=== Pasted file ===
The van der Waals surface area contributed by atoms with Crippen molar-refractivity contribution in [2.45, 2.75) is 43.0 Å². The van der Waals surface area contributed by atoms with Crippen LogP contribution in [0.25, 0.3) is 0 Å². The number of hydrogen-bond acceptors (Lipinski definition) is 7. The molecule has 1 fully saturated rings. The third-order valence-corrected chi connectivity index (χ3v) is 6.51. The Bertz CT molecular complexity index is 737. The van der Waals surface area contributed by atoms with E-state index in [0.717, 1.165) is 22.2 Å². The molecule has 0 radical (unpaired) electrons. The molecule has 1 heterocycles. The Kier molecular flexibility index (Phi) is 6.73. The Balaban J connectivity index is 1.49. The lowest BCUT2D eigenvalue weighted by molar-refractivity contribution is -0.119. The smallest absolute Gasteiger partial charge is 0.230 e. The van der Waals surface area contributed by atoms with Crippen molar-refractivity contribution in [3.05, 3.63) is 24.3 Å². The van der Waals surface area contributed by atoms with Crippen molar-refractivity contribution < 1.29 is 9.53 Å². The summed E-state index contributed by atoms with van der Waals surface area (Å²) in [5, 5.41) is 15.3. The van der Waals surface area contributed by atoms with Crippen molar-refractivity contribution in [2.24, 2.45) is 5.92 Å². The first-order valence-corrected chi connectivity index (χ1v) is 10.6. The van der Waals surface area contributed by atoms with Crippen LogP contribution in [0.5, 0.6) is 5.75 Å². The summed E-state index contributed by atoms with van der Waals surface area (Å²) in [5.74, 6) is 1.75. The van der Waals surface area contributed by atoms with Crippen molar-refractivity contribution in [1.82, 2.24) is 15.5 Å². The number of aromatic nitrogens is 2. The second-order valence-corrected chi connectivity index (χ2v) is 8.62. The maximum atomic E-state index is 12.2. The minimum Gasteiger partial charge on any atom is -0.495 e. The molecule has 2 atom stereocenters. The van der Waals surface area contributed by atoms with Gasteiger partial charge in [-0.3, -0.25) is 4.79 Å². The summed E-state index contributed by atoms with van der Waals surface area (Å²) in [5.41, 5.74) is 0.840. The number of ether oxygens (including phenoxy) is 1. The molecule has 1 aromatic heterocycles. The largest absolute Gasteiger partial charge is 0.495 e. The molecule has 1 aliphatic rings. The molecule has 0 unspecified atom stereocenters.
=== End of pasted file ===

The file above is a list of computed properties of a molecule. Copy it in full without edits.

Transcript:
The van der Waals surface area contributed by atoms with Crippen molar-refractivity contribution in [2.45, 2.75) is 43.0 Å². The van der Waals surface area contributed by atoms with Crippen LogP contribution in [0.25, 0.3) is 0 Å². The number of hydrogen-bond acceptors (Lipinski definition) is 7. The molecule has 1 fully saturated rings. The third-order valence-corrected chi connectivity index (χ3v) is 6.51. The Bertz CT molecular complexity index is 737. The van der Waals surface area contributed by atoms with E-state index in [0.717, 1.165) is 22.2 Å². The molecule has 0 radical (unpaired) electrons. The molecule has 1 heterocycles. The Kier molecular flexibility index (Phi) is 6.73. The Balaban J connectivity index is 1.49. The lowest BCUT2D eigenvalue weighted by molar-refractivity contribution is -0.119. The smallest absolute Gasteiger partial charge is 0.230 e. The van der Waals surface area contributed by atoms with Crippen molar-refractivity contribution in [3.05, 3.63) is 24.3 Å². The van der Waals surface area contributed by atoms with Crippen molar-refractivity contribution < 1.29 is 9.53 Å². The summed E-state index contributed by atoms with van der Waals surface area (Å²) in [5, 5.41) is 15.3. The van der Waals surface area contributed by atoms with Crippen molar-refractivity contribution in [2.24, 2.45) is 5.92 Å². The first-order valence-corrected chi connectivity index (χ1v) is 10.6. The van der Waals surface area contributed by atoms with Crippen LogP contribution in [0.5, 0.6) is 5.75 Å². The summed E-state index contributed by atoms with van der Waals surface area (Å²) in [5.74, 6) is 1.75. The van der Waals surface area contributed by atoms with Crippen molar-refractivity contribution in [1.82, 2.24) is 15.5 Å². The number of aromatic nitrogens is 2. The second-order valence-corrected chi connectivity index (χ2v) is 8.62. The maximum atomic E-state index is 12.2. The minimum Gasteiger partial charge on any atom is -0.495 e. The molecule has 2 atom stereocenters. The van der Waals surface area contributed by atoms with Gasteiger partial charge in [-0.3, -0.25) is 4.79 Å². The summed E-state index contributed by atoms with van der Waals surface area (Å²) in [5.41, 5.74) is 0.840. The number of ether oxygens (including phenoxy) is 1. The molecule has 1 aromatic heterocycles. The largest absolute Gasteiger partial charge is 0.495 e. The molecule has 1 aliphatic rings. The molecule has 0 unspecified atom stereocenters.